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Collectibles For Charity

09.21.15 | TAX Chat

If you are a collector, and not a dealer, donating to a public charity from your collection instead of your bank account or investment portfolio can be a wise tax move. You can avoid the capital gains tax you would have incurred on a sale when you donate appreciated property held for more than 1 year. Your tax savings will be even greater because long-term gains on collectibles are subject to a higher maximum rate (28%) than other long-term gains on property, which is 15% or 20%, depending on your tax bracket. You also avoid the 3.8% Medicare tax and may save state income taxes. However, there are adjusted gross income limitations and you should consider alternative minimum tax consequences.

Choosing the appropriate recipient is critical to achieving the best result. The item must be consistent with the charity’s mission for you to receive a deduction equal to fair market value rather than your basis in the collectible, such as art to a museum. Only gifts to public charities (not private foundations) qualify for this favorable treatment.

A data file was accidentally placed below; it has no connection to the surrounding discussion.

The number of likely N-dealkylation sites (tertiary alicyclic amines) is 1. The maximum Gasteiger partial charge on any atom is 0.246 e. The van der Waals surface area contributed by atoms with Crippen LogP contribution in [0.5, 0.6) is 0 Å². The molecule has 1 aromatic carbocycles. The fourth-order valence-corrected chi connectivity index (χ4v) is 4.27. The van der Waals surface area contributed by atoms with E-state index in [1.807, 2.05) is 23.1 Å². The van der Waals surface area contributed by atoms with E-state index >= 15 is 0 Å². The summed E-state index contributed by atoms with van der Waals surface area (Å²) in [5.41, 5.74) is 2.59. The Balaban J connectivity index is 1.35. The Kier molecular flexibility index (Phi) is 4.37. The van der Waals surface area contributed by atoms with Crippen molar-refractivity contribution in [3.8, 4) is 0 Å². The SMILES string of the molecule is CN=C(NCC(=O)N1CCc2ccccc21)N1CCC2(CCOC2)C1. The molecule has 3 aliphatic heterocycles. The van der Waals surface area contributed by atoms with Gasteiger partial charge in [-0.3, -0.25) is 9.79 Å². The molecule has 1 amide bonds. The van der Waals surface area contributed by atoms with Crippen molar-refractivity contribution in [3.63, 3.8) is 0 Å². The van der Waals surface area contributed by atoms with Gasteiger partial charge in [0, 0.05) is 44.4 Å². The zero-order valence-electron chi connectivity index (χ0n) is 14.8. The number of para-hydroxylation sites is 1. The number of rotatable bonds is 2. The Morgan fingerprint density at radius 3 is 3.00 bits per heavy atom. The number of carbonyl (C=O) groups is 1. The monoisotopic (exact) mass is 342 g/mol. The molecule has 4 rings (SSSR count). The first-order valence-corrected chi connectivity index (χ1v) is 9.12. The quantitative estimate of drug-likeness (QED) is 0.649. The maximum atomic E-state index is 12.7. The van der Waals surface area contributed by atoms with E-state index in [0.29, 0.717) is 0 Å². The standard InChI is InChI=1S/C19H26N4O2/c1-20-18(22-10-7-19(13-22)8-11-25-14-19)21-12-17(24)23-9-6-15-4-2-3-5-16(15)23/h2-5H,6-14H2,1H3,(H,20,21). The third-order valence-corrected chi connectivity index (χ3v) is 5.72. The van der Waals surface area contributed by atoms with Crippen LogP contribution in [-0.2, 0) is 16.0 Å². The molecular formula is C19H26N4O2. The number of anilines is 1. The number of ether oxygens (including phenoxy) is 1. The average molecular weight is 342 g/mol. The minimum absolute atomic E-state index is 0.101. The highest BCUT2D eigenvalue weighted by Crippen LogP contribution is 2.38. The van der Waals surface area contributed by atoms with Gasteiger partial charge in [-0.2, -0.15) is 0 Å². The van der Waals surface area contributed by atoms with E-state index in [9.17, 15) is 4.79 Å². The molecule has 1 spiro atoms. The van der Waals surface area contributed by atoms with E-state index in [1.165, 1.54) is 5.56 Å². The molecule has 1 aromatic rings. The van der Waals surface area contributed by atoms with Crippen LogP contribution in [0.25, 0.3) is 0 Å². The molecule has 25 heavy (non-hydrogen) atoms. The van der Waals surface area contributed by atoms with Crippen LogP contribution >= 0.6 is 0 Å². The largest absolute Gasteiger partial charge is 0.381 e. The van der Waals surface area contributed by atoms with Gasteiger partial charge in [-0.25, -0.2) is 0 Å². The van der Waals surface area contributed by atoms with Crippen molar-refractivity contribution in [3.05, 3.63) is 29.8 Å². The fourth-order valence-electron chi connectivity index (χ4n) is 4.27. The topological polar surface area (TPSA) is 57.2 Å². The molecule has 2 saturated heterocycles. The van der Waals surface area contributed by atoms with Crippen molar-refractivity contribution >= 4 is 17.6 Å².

It’s critical to substantiate the donation properly, which may include an appraisal. If you donate property with a collective value of $5,000 or more, you’ll need a qualified appraisal. Should the collective value of artwork be $20,000 or more, a copy of the appraisal must be attached to your tax return. If an individual item is valued at $20,000 or more, you may also be required to provide a photograph of that item.

Questions? If you need assistance ensuring you are maximizing your tax deduction, please contact us.

Hal Zemel, a Tax Principal at Berdon LLP, has more than 20 years in public accounting and advises businesses in the real estate, service, and manufacturing sectors.  

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